When PBS NewsHour broadcast a TV segment I that I appeared in on September 25, viewers flooded us with questions about online job application forms — and about all kinds of daunting obstacles they face in the job search.
I answered many of their questions in a special column on the NewsHour website. And the questions kept coming.
The host of NewsHour’s Making Sen$e program, Paul Solman, asked me to do a regular Ask The Heahdunter Q&A column — and the feature keeps growing!
It’s Open Mic!
We’ve done Open Mic here on the blog before — and that’s the theme of my new feature on NewsHour.
What’s your problem? What challenges are you facing in your job search — or if you’re a manager and you’re hiring?
Join me for the latest round of Q&A! My hope is that you’ll post your own advice, thoughts, biting commentary, suggestions, and ideas about what makes the employment system stop and go.
Ask The Headhunter Archive
Here’s the archive of Ask The Headhunter columns on NewsHour so far:
As long as you keep asking questions, I’ll do my best to answer them. As long as you keep posting your comments, I’ll keep chiming in — and I expect the input and discussion you generate will change some lives, just as it does here on this blog.
The feature has been so popular that each new column has been trending on GoogleNews Spotlight. Join us and keep the discussion lively — and keep us trending!
Are online job applications driving people insane? Or just driving them away from jobs they can do?
When PBS NewsHour‘s Paul Solman reported on America’s biggest job killer — the automated job applicant sorter — he asked me what I think about this practice. And what do you think I said?
Check out Ask The Headhunter on PBS NewsHour’s Making Sen$e. We taped my sections of this segment at the Wharton School of Business in Philadelphia recently:
Is the Ask The Headhunter approach to job search the most encouraging advice for a human? Paul Solman says it’s “perhaps more practical than relaying on cyberspace in 2012.”
INVITATION:Want to be on PBS NewsHour? (You can use a screen name, of course!) As part of this PBS project, I’m taking questions from viewers! Submit questions on the Ask The Headhunter Q&A feature on PBS NewsHour. I intend to answer every question submitted on the PBS website! Please post questions on the comments section. The more questions you post, the more Q&A ATH columns will appear on NewsHour! Keep ‘em coming!
Online Job Application Forms:
Automating failure for employers and job hunters alike
Human judgment is eliminated from the process.
Human review is done only after the software rejects some of the best candidates.
The “out of the box creative thinking” companies claim they want is weeded out automatically. If you don’t fill out a “required” box, your creative thinking is rejected. The employer gets only applicants who perfunctorily follow all the rules. Rules that don’t work well at all. (Hell of a company to work for, that processes applicants like hamburger meat.)
Online forms encourage anyone and everyone to apply — employers have turned the recruitment process into a literal crapshoot. Like the New York Lotto commercials say, “You can’t win if you don’t play!” Employers and their personnel jockeys have turned hiring into cheesy gambling. And then they complain they get too many applicants! That’s why they need software to sort them!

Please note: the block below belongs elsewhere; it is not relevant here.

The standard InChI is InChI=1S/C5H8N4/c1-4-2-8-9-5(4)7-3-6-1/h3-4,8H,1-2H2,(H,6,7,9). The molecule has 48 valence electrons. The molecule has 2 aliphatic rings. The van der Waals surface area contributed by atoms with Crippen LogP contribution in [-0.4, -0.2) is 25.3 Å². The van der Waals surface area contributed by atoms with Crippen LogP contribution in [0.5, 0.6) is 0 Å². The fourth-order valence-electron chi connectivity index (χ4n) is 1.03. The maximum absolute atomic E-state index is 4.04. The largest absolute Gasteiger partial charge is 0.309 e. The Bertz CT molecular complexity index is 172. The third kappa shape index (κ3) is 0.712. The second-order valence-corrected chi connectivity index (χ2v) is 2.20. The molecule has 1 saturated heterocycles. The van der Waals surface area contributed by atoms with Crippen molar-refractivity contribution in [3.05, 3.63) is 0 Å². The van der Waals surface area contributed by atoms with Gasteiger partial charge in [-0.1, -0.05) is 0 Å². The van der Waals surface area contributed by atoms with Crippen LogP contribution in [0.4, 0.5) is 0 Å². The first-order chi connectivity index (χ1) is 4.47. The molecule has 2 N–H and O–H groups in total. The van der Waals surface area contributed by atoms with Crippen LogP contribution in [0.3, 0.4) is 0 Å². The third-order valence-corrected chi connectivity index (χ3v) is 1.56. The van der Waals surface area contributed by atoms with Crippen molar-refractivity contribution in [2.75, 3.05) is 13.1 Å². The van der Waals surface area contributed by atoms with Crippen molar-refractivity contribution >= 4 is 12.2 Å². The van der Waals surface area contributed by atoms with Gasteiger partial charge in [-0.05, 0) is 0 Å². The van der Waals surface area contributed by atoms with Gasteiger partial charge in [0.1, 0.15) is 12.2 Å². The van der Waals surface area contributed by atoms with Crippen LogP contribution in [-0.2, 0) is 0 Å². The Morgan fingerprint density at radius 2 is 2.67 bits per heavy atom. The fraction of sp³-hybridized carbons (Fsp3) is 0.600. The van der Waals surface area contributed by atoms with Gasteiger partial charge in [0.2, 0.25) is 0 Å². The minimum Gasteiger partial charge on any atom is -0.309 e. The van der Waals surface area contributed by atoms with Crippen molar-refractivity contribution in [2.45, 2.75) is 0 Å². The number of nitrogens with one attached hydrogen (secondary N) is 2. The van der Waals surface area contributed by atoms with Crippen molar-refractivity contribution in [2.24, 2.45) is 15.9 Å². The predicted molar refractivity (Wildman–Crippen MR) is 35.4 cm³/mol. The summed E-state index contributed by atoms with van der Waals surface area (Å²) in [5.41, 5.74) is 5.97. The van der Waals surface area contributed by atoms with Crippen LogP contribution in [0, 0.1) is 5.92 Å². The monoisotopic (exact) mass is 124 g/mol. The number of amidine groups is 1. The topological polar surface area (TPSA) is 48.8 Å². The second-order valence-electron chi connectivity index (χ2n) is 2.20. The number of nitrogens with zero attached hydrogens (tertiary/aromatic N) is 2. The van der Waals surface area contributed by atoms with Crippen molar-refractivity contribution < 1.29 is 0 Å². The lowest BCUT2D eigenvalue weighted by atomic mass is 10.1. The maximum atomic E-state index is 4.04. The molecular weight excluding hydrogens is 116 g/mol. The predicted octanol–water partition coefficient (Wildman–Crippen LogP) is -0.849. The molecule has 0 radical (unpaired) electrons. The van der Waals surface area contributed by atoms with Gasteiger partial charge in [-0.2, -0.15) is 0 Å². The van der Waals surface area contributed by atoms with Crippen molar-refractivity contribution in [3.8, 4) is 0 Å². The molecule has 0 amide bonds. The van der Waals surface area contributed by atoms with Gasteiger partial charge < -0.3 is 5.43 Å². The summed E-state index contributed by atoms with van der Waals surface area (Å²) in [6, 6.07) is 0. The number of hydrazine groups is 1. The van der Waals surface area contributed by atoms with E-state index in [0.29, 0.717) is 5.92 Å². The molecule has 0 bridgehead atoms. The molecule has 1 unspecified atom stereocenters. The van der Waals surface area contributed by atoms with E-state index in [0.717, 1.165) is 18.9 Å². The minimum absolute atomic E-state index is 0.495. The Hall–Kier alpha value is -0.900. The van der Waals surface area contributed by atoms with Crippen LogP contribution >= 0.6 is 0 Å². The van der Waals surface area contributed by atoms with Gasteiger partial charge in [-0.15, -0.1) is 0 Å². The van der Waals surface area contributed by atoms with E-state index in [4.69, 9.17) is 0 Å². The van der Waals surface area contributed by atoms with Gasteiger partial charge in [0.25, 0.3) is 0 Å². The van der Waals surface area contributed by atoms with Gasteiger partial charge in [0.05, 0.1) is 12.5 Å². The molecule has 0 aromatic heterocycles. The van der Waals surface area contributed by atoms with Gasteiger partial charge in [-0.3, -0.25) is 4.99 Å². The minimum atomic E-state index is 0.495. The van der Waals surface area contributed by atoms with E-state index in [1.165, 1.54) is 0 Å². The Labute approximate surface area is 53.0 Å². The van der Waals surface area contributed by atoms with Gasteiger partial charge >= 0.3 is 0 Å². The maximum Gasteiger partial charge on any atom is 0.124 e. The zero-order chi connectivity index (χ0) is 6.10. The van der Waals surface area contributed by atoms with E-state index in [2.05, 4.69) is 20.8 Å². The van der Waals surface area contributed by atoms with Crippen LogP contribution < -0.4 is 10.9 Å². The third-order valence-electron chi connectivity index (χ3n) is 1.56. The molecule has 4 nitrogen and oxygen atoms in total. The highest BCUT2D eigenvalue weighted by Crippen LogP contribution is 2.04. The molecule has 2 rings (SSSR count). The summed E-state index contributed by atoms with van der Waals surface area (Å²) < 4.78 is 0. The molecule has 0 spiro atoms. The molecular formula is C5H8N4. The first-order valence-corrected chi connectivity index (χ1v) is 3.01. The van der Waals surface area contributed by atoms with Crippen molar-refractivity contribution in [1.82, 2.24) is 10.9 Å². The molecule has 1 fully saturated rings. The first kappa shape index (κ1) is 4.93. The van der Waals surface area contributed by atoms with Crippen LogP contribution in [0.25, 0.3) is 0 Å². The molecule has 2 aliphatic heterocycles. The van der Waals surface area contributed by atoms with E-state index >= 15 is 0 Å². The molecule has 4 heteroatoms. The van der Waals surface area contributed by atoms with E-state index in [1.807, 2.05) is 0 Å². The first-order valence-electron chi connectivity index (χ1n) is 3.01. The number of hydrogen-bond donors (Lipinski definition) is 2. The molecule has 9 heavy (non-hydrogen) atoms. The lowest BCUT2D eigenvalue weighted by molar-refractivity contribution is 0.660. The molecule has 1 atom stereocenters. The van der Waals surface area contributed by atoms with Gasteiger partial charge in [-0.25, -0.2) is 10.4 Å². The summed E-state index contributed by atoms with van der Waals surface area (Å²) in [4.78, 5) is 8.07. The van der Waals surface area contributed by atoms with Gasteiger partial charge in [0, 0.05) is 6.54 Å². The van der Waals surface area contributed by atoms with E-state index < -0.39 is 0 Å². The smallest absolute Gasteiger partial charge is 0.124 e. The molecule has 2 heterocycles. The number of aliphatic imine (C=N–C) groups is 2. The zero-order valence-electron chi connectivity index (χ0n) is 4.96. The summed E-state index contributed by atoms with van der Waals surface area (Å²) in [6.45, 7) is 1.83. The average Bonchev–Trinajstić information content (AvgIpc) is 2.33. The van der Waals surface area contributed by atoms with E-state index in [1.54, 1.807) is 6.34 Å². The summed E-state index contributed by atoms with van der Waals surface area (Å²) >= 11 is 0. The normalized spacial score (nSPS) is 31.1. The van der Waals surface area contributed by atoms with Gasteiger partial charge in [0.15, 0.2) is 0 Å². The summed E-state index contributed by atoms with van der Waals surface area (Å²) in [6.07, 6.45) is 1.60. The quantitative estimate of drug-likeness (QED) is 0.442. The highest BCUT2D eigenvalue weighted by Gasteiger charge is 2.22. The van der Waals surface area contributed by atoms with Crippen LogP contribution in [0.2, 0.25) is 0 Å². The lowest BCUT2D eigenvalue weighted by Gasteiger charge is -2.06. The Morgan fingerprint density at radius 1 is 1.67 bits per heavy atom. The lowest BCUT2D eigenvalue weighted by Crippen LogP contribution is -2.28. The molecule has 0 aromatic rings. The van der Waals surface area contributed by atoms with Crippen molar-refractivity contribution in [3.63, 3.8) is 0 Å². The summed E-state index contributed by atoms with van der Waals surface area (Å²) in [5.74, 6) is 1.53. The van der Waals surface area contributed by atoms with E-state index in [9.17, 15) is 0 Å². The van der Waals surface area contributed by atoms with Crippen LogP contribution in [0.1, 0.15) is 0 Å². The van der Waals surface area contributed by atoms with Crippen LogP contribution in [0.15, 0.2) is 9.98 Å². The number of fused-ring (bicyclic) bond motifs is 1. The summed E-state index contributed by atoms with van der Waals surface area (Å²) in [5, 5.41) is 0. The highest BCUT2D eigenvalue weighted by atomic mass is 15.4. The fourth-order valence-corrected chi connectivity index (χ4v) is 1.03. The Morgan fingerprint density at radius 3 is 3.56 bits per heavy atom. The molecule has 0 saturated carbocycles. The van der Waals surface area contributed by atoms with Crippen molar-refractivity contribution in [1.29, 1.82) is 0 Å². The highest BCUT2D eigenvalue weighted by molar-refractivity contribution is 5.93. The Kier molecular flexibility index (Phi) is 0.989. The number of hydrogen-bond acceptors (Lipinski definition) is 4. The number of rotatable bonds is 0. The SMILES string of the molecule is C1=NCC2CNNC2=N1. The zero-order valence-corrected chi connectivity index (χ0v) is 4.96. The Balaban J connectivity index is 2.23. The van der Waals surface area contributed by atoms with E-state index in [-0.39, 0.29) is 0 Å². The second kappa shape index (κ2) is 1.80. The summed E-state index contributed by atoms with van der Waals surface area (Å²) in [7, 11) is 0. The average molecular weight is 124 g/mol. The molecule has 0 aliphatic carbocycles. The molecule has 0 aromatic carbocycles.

That online form? It’s connected to an online job description. This is where an employer throws in the kitchen sink. They ask for everything, and if you lack anything on the list, you’re out. And the employer loses — because while you may lack one or two “qualifications,” you’re a fast learner who will get rejected. Meanwhile, you could be learning the job while the employer complains of the “talent shortage” and the job goes begging while the board of directors wonders why profits are down.(How’s that meatgrinder-worth of metaphors? Hamburger. Crapshoot. Gambling. The Lotto. Cheesy. Kitchen Sink. Works just like the job boards! “It’s in there!” And employers can’t find it!)
That’s how many Americans are looking for work.
That’s how many jobs are vacant in America. Do the math. What do Human Resources executives call that 4:1 advantage that employers enjoy in the market? A talent shortage! Give us all a break!
Q: If employers can’t hire who they need while there’s more talent on the street than ever in history, what are they doing wrong?
A: Processing applicants like hamburger meat. No one in HR ever touches the applicants. The grinder does it all. And HR won’t hire the product of that process. It’s icky.
I could rant all day. Online job applications are keeping America unemployed while Human Resources wonks are crying there’s a “talent shortage.” Meanwhile, the best talent is talking to managers who have time to hire the best.
What’s the solution for the job hunter?
Don’t fill out online forms. Call the employer. Tell them you want to stand out, so you’d like to discuss your qualifications on the phone — and if they don’t have time, you’ll go talk to one of their competitors that does. Then find one. I guarantee you — there are savvy hiring managers that talk to job hunters because they know the best hires come from trusted referrals.
Your challenge is to meet people who do business with that manager and to get introduced. Oh — did I tell you that just as there’s no magic pill (job boards?) for employers, there’s no magic pill for job hunters. You have to do the hard work of getting close to the manager that will hire you.